Potiphar’s Wife (39:7–20)
A vindictive temptress who used sexual harassment to slander an innocent man.
Word in life study Bible . 1997, c1996 (electronic ed.) (Gn 29.31). Nashville: Thomas Nelson.




Concubines in the Bible

Concubines
Owners
Lot in Life
Hagar (Gen. 16)
Abram (Abraham) and Sarai (Sarah)
Functioned as a concubine through Sarah’s insistence; gave birth to Ishmael.
Reumah (Gen. 22:24)
Nahor, Abraham’s brother
Bore four sons to Nahor
Keturah (Gen. 25:1; 1 Chr. 1:32)
Abraham
Bore Abraham six sons. (Abraham also had other concubines who bore him sons, Gen. 25:6)
Bilhah (Gen. 30:1–8)
Jacob and Rachel
Bore two sons to Jacob; later sexually involved with Reuben, Jacob’s oldest son (Gen. 35:22).
Zilpah (Gen. 30:9–13)
Jacob and Leah
Gave birth to two of Jacob’s twelve sons.
Timna (Gen. 36:12)
Eliphaz, Esau’s son
Gave birth to Amalek, the father of the Amalekites.
Unnamed (Judg. 8:31)
Gideon
Gave birth to a son named Abimelech.
Unnamed (Judg. 19)
Unidentified Levite of Ephraim
Proved unfaithful to her husband before returning to her father’s house in Bethlehem; retrieved by her husband, but on the way home was gang-raped by men from Gibeah, an assault from which she died (Judg. 20–21).
Rizpah (2 Sam. 3:7)
Saul
Bore two sons, Armoni and Mephibosheth; said by Ishbosheth, Saul’s son, to have been used sexually by Abner, Saul’s commander-in-chief—an act that would have amounted to claming the throne; kept vigil aver the bodies to her sons for several months after their death (2 Sam. 21:10).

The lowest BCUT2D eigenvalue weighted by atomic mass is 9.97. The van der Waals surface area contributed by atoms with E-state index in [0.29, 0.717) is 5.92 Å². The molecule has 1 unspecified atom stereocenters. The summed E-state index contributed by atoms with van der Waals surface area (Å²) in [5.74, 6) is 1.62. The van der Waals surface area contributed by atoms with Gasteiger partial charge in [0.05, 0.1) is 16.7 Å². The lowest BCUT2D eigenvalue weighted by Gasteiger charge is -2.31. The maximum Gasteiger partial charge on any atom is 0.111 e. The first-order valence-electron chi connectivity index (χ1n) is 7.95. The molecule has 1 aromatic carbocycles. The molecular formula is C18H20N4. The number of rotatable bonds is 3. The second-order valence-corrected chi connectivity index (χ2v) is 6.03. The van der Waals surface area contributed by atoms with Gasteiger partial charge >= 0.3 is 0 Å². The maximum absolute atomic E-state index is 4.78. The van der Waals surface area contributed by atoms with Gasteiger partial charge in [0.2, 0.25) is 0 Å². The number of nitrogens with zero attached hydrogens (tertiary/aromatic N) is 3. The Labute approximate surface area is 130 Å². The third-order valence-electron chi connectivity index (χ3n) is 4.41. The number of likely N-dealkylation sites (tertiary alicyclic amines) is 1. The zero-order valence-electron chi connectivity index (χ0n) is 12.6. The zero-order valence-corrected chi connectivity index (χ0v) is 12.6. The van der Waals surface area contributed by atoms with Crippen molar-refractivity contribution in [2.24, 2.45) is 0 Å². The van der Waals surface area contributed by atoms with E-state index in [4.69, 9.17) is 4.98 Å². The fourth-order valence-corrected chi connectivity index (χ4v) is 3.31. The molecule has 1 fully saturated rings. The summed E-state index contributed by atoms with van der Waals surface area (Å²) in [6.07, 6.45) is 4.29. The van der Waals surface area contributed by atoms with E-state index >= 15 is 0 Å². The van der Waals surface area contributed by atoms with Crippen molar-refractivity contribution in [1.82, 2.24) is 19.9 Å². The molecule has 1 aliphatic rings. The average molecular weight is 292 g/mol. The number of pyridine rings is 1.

At least ten unnamed women (2 Sam. 5:13; 15:16)
David
Bore David numerous children; violated by David’s son Absalom (2 Sam. 16:21–22); the ten lived out their days in virtual widowhood after the rebellion of Sheba (20:1–3).
Three hundred unnamed women (1 Kin. 11:3)
Solomon
Helped to turn Solomon’s heart away from the Lord.
Ephah (1 Chr. 2:46)
Caleb
Bore three sons to Caleb.
Unnamed Syrian woman (1 Chr. 7:14)
Manasseh, Jacob’s son
Bore him Machir, the great-grandfather of Zelophehad (see “The Jubilee Factor” at Num. 36:4).
Sixty unnamed women (2 Chr. 11:21)
Rehoboam, Solomon’s son
Helped enable Rehoboam to have 28 sons and 60 daughters.
Esther (Esth. 2:13–16)
King Ahasuerus of Persia
Was selected from the king’s harem to become queen, a position from which she helped to save her people the Jews from genocide.
Word in life study Bible . 1997, c1996 (electronic ed.) (Gn 1.1). Nashville: Thomas Nelson.



 The Edomites—Perpetual Enemies of Israel


The Edomites and Israelites were descended from Isaac’s two sons Esau and Jacob, respectively. Yet despite this kinship, the two peoples feuded repeatedly throughout biblical history, as the following table shows:
ISRAELITES …
EDOMITES …
Denied the Israelites access to the King’s Highway during their journey to Canaan (Num. 20:14–21).
“Harassed” the Edomites during the time of Saul (1 Sam. 14:47).
(Doeg the Edomite, an official of Saul’s massacred the entire community of Nob, home to some 85 priests and their families, 1 Sam. 22:9–19).
Conquered Edom under David and stationed troops there (2 Sam. 8:13–14), fulfilling the prophecy of Balaam (Num. 24:18; David’s general Joab then carried out a campaign of genocide, 1 Kin. 11:15–16).